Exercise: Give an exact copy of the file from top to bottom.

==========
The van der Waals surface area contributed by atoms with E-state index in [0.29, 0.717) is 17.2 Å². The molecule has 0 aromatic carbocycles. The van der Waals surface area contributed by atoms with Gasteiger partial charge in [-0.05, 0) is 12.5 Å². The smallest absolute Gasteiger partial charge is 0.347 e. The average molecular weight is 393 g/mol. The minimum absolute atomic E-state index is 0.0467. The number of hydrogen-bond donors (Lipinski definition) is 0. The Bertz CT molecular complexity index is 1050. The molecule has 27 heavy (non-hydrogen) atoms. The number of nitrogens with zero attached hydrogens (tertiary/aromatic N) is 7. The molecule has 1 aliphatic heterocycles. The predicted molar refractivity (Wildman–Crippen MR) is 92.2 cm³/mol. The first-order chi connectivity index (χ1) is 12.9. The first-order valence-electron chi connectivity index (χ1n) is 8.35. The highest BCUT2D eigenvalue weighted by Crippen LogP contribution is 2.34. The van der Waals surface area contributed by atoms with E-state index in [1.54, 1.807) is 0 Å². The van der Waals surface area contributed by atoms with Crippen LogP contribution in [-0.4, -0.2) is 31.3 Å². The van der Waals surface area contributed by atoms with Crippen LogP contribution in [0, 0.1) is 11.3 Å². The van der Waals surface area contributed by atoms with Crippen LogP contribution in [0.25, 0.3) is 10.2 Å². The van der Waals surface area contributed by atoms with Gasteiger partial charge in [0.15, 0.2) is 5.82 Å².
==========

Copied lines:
The van der Waals surface area contributed by atoms with E-state index in [0.29, 0.717) is 17.2 Å². The molecule has 0 aromatic carbocycles. The van der Waals surface area contributed by atoms with Gasteiger partial charge in [-0.05, 0) is 12.5 Å². The smallest absolute Gasteiger partial charge is 0.347 e. The average molecular weight is 393 g/mol. The minimum absolute atomic E-state index is 0.0467. The number of hydrogen-bond donors (Lipinski definition) is 0. The Bertz CT molecular complexity index is 1050. The molecule has 27 heavy (non-hydrogen) atoms. The number of nitrogens with zero attached hydrogens (tertiary/aromatic N) is 7. The molecule has 1 aliphatic heterocycles. The predicted molar refractivity (Wildman–Crippen MR) is 92.2 cm³/mol. The first-order chi connectivity index (χ1) is 12.9. The first-order valence-electron chi connectivity index (χ1n) is 8.35. The highest BCUT2D eigenvalue weighted by Crippen LogP contribution is 2.34. The van der Waals surface area contributed by atoms with E-state index in [1.54, 1.807) is 0 Å². The van der Waals surface area contributed by atoms with Crippen LogP contribution in [-0.4, -0.2) is 31.3 Å². The van der Waals surface area contributed by atoms with Crippen LogP contribution in [0, 0.1) is 11.3 Å². The van der Waals surface area contributed by atoms with Crippen LogP contribution in [0.25, 0.3) is 10.2 Å². The van der Waals surface area contributed by atoms with Gasteiger partial charge in [0.15, 0.2) is 5.82 Å².